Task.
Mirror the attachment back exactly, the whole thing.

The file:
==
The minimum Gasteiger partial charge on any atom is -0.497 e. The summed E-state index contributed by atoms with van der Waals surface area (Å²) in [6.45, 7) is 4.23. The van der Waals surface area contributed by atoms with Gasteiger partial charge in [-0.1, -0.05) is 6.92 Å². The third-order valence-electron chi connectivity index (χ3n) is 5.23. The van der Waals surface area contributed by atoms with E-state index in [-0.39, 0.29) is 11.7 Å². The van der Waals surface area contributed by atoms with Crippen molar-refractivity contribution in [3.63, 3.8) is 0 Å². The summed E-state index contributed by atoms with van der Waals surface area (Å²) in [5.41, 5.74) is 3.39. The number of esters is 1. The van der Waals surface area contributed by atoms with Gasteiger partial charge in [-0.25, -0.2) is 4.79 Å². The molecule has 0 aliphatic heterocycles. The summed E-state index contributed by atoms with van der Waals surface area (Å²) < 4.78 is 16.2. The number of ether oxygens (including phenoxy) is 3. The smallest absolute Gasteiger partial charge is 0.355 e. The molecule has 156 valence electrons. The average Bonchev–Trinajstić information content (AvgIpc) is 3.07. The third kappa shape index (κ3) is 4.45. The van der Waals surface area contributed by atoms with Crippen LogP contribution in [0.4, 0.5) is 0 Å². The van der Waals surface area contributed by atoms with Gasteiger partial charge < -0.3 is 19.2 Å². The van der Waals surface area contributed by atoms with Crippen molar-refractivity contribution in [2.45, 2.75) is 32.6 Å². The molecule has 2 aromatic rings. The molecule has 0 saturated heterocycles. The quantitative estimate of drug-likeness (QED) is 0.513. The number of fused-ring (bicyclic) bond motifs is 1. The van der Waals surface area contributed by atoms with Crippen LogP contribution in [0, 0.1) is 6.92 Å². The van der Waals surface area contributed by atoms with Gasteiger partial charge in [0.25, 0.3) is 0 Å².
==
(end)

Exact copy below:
The minimum Gasteiger partial charge on any atom is -0.497 e. The summed E-state index contributed by atoms with van der Waals surface area (Å²) in [6.45, 7) is 4.23. The van der Waals surface area contributed by atoms with Gasteiger partial charge in [-0.1, -0.05) is 6.92 Å². The third-order valence-electron chi connectivity index (χ3n) is 5.23. The van der Waals surface area contributed by atoms with E-state index in [-0.39, 0.29) is 11.7 Å². The van der Waals surface area contributed by atoms with Crippen molar-refractivity contribution in [3.63, 3.8) is 0 Å². The summed E-state index contributed by atoms with van der Waals surface area (Å²) in [5.41, 5.74) is 3.39. The number of esters is 1. The van der Waals surface area contributed by atoms with Gasteiger partial charge in [-0.25, -0.2) is 4.79 Å². The molecule has 0 aliphatic heterocycles. The summed E-state index contributed by atoms with van der Waals surface area (Å²) < 4.78 is 16.2. The number of ether oxygens (including phenoxy) is 3. The smallest absolute Gasteiger partial charge is 0.355 e. The molecule has 156 valence electrons. The average Bonchev–Trinajstić information content (AvgIpc) is 3.07. The third kappa shape index (κ3) is 4.45. The van der Waals surface area contributed by atoms with Crippen LogP contribution in [0.4, 0.5) is 0 Å². The van der Waals surface area contributed by atoms with Gasteiger partial charge < -0.3 is 19.2 Å². The van der Waals surface area contributed by atoms with Crippen molar-refractivity contribution in [2.45, 2.75) is 32.6 Å². The molecule has 2 aromatic rings. The molecule has 0 saturated heterocycles. The quantitative estimate of drug-likeness (QED) is 0.513. The number of fused-ring (bicyclic) bond motifs is 1. The van der Waals surface area contributed by atoms with Crippen LogP contribution in [0, 0.1) is 6.92 Å². The van der Waals surface area contributed by atoms with Gasteiger partial charge in [0.25, 0.3) is 0 Å².